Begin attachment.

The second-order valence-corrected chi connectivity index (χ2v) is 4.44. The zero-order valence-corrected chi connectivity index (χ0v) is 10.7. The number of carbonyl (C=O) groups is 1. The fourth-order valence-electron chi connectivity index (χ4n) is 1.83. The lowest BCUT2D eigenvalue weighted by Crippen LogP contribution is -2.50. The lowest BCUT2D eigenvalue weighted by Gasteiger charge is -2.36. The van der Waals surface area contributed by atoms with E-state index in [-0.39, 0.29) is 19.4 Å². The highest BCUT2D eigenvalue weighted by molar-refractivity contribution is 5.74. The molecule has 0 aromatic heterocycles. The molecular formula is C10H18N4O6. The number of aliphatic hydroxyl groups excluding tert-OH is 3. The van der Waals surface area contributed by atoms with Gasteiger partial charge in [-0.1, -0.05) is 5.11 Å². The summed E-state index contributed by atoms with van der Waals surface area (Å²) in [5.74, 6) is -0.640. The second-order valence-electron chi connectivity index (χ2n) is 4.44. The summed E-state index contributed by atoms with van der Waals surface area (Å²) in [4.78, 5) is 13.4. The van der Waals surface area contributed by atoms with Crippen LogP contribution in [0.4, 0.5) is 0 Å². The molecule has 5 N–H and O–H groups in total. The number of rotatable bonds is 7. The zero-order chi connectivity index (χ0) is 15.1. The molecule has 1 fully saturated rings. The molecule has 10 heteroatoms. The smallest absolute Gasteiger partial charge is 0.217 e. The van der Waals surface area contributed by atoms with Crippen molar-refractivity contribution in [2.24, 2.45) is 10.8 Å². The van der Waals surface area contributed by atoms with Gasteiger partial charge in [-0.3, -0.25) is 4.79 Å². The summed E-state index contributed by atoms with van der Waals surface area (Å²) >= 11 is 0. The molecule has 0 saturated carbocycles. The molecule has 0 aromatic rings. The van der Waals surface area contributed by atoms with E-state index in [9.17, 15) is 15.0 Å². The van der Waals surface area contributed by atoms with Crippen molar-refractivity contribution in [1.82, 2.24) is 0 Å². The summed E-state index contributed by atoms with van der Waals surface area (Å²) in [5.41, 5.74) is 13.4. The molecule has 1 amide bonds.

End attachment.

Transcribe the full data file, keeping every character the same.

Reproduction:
The second-order valence-corrected chi connectivity index (χ2v) is 4.44. The zero-order valence-corrected chi connectivity index (χ0v) is 10.7. The number of carbonyl (C=O) groups is 1. The fourth-order valence-electron chi connectivity index (χ4n) is 1.83. The lowest BCUT2D eigenvalue weighted by Crippen LogP contribution is -2.50. The lowest BCUT2D eigenvalue weighted by Gasteiger charge is -2.36. The van der Waals surface area contributed by atoms with E-state index in [-0.39, 0.29) is 19.4 Å². The highest BCUT2D eigenvalue weighted by molar-refractivity contribution is 5.74. The molecule has 0 aromatic heterocycles. The molecular formula is C10H18N4O6. The number of aliphatic hydroxyl groups excluding tert-OH is 3. The van der Waals surface area contributed by atoms with Gasteiger partial charge in [-0.1, -0.05) is 5.11 Å². The summed E-state index contributed by atoms with van der Waals surface area (Å²) in [5.74, 6) is -0.640. The second-order valence-electron chi connectivity index (χ2n) is 4.44. The summed E-state index contributed by atoms with van der Waals surface area (Å²) in [4.78, 5) is 13.4. The van der Waals surface area contributed by atoms with Crippen LogP contribution in [0.4, 0.5) is 0 Å². The molecule has 5 N–H and O–H groups in total. The number of rotatable bonds is 7. The zero-order chi connectivity index (χ0) is 15.1. The molecule has 1 fully saturated rings. The molecule has 10 heteroatoms. The smallest absolute Gasteiger partial charge is 0.217 e. The van der Waals surface area contributed by atoms with Crippen molar-refractivity contribution in [2.24, 2.45) is 10.8 Å². The van der Waals surface area contributed by atoms with Gasteiger partial charge in [-0.3, -0.25) is 4.79 Å². The summed E-state index contributed by atoms with van der Waals surface area (Å²) >= 11 is 0. The molecule has 0 saturated carbocycles. The molecule has 0 aromatic rings. The van der Waals surface area contributed by atoms with E-state index in [9.17, 15) is 15.0 Å². The van der Waals surface area contributed by atoms with Crippen molar-refractivity contribution in [1.82, 2.24) is 0 Å². The summed E-state index contributed by atoms with van der Waals surface area (Å²) in [5.41, 5.74) is 13.4. The molecule has 1 amide bonds.